“Yes, the study points this out as well. For pensioners, the basic benchmark is in fact achieved. But – and it’s a very important ‘but’ – the study goes on to say that this minimum budget of €540 a month does not envisage the cost of social participation, or of private transport… and therefore, greater mobility. We’re also excluding paid cultural activities, social outings… not to mention weekend breaks or holidays. Another point is that there is no budget for medical expenses as a result of chronic illnesses, particular dietary requirements, and so on. All these expenses have to be added to that basic amount.”

Coming back to the official reactions, and the fact that a discussion on the issue is already (more or less) under way… what is Mckay’s interpretation? Is it a case that the stark reality outlined in that report was something that government, and society in general, felt it could no longer realistically ignore?

“I think so, yes. The prime minister has stated that he welcomed the report, and also that he welcomed a discussion on poverty. I don’t know if it was specifically because of Caritas – government also launched a basic income for persons with disability in the same week, so it was clearly already in the pipeline – but I think that our very conservative and frugal study may have served as a wake-up call. I am sure that policy-makers were taken aback, when they realised that persons on social benefits cannot achieve even such a conservative benchmark. That not even persons on minimum wage were achieving it. Surely, it would have rung alarm bells. Again, I am not saying it is all thanks to Caritas… but soon after we published the report, government announced it was willing to discuss the issue of raising the minimum wage. We welcome the fact that this issue is on the agenda, and we welcome even more the fact that some measures, such as the disability income, are already being taken.”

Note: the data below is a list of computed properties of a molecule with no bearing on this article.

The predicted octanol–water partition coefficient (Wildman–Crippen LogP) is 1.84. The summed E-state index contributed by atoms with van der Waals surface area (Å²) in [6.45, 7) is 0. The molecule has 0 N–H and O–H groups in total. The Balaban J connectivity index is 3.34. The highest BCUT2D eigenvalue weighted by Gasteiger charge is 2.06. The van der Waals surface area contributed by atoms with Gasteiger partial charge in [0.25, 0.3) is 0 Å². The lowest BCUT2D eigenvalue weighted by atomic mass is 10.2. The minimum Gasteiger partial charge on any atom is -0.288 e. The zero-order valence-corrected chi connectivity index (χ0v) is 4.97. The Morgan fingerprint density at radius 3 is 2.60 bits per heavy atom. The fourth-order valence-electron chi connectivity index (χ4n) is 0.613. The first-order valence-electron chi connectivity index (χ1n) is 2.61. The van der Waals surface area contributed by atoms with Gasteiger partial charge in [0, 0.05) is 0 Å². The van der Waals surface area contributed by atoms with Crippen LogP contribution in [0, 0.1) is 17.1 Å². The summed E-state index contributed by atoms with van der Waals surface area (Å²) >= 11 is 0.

At the same time, the revelations may come as an eye-opener to people who may never have realised the extent of poverty in Malta. For various reasons, poverty has always been easier to ‘hide’ (as it were) in small communities with their own inbuilt social security networks… family, Church institutions, charities, etc. – than it larger, more impersonal cities. You don’t, for instance, see as many people sleeping in cardboard boxes in Malta, as you would in most European metropolises.

Is it possible that we may have deluded ourselves regarding poverty as less of an issue than it really is?

“I partially agree with that, but only partially. I think the most worrying trend is that people do acknowledge poverty as a reality in Malta… but they blame the victim for his own predicament. Very often people comment along the lines that ‘the poor are poor because they took the wrong decisions in life’. At Caritas, we argue that poverty is not self-inflicted. Poverty is more of a structurally-induced phenomenon, than a question of individual choices. Trying to blame the victims for their own situation is a disservice to the whole of society...”